In children admitted to hospital with diarrhoea, reduced osmolarity ORS is associated with fewer unscheduled intravenous fluid infusions, lower stool volume, and less vomiting when compared to WHO standard ORS. Based on this review WHO and UNICEF now recommend reduced osmolarity ORS (total osmolarity 250 mmol/L or less with reduced sodium) be adopted as standard in primary care.
This Evidence Update was adapted from Hahn S, Kim S, Garner P. Reduced osmolarity oral rehydration solution for treating dehydration caused by acute diarrhoea in children (Cochrane Review). In: The Cochrane Library, Issue 3, 2003.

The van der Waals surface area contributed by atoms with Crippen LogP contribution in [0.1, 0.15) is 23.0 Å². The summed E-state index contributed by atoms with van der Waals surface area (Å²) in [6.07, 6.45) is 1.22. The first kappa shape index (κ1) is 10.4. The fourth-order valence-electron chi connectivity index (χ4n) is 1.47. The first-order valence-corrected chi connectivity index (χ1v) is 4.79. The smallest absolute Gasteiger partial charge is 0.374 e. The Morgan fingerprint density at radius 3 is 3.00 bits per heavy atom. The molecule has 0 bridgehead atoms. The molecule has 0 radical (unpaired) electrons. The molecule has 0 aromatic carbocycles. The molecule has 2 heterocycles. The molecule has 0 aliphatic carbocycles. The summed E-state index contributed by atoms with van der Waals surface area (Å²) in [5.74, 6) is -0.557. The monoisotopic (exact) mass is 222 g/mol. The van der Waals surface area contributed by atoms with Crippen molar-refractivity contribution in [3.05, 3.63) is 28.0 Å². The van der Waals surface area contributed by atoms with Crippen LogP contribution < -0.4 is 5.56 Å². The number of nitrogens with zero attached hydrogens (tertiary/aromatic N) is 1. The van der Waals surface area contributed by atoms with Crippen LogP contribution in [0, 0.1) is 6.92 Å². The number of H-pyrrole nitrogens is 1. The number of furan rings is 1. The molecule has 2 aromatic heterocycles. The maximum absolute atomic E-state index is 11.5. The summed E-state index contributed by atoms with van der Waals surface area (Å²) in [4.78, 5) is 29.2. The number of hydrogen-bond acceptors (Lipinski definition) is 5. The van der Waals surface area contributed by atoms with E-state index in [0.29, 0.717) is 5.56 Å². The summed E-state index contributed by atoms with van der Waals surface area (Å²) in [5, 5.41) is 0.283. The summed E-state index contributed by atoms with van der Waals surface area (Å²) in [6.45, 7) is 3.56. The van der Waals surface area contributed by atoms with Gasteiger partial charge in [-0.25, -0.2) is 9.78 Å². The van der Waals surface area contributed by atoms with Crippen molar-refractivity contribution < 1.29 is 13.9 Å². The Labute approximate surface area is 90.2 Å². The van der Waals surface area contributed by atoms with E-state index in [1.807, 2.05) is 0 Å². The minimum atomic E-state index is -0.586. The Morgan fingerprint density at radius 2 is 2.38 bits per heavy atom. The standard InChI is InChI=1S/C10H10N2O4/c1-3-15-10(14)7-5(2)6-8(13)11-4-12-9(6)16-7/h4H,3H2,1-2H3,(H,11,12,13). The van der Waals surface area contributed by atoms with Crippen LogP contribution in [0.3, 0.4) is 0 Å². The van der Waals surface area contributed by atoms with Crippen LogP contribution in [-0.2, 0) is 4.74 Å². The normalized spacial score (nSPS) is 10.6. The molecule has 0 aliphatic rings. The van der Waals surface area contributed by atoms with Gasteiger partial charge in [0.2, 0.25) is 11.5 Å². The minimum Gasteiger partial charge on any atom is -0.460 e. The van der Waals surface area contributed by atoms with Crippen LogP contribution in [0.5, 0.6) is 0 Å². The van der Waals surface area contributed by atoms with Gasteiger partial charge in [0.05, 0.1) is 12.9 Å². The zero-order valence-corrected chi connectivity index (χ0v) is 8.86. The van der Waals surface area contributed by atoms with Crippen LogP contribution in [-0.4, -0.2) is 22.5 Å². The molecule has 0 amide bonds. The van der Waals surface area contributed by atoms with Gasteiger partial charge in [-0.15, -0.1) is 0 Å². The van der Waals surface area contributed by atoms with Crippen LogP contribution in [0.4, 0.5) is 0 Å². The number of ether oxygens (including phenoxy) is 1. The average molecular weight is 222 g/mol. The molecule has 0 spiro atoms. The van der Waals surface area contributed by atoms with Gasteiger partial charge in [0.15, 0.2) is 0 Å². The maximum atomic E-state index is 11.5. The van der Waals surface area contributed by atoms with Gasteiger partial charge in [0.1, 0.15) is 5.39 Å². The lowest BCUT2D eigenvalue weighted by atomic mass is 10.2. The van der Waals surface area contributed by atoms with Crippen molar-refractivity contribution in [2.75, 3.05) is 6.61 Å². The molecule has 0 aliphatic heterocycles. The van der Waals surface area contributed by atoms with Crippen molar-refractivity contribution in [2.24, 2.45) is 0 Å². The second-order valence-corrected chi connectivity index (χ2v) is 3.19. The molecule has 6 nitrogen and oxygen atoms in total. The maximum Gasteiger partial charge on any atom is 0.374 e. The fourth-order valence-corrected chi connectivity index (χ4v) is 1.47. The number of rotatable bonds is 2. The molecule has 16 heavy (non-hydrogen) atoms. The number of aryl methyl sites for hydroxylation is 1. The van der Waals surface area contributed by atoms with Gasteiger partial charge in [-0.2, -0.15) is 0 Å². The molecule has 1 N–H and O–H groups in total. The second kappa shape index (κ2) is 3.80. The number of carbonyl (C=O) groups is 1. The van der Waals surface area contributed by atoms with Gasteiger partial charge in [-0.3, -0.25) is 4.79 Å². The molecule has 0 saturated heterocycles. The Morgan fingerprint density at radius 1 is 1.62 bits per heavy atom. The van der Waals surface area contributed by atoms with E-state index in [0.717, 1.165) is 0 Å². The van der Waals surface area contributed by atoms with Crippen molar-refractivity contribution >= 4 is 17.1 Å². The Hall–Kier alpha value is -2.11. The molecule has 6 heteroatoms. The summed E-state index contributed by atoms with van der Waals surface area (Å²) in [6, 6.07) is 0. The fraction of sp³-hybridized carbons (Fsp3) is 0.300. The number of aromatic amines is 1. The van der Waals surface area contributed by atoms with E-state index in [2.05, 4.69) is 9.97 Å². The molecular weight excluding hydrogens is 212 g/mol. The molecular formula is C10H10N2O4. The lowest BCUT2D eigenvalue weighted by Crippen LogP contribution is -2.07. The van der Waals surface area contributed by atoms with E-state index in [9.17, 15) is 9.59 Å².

Evidence Update, Child Health Series Effective Health Care Alliance Programme, Liverpool School of Tropical Medicine, 2 pp.
Is reduced osmolarity oral rehydration solution better than the standard solution for children with diarrhoea and dehydration? Evidence Update, Child Health Series, August 2003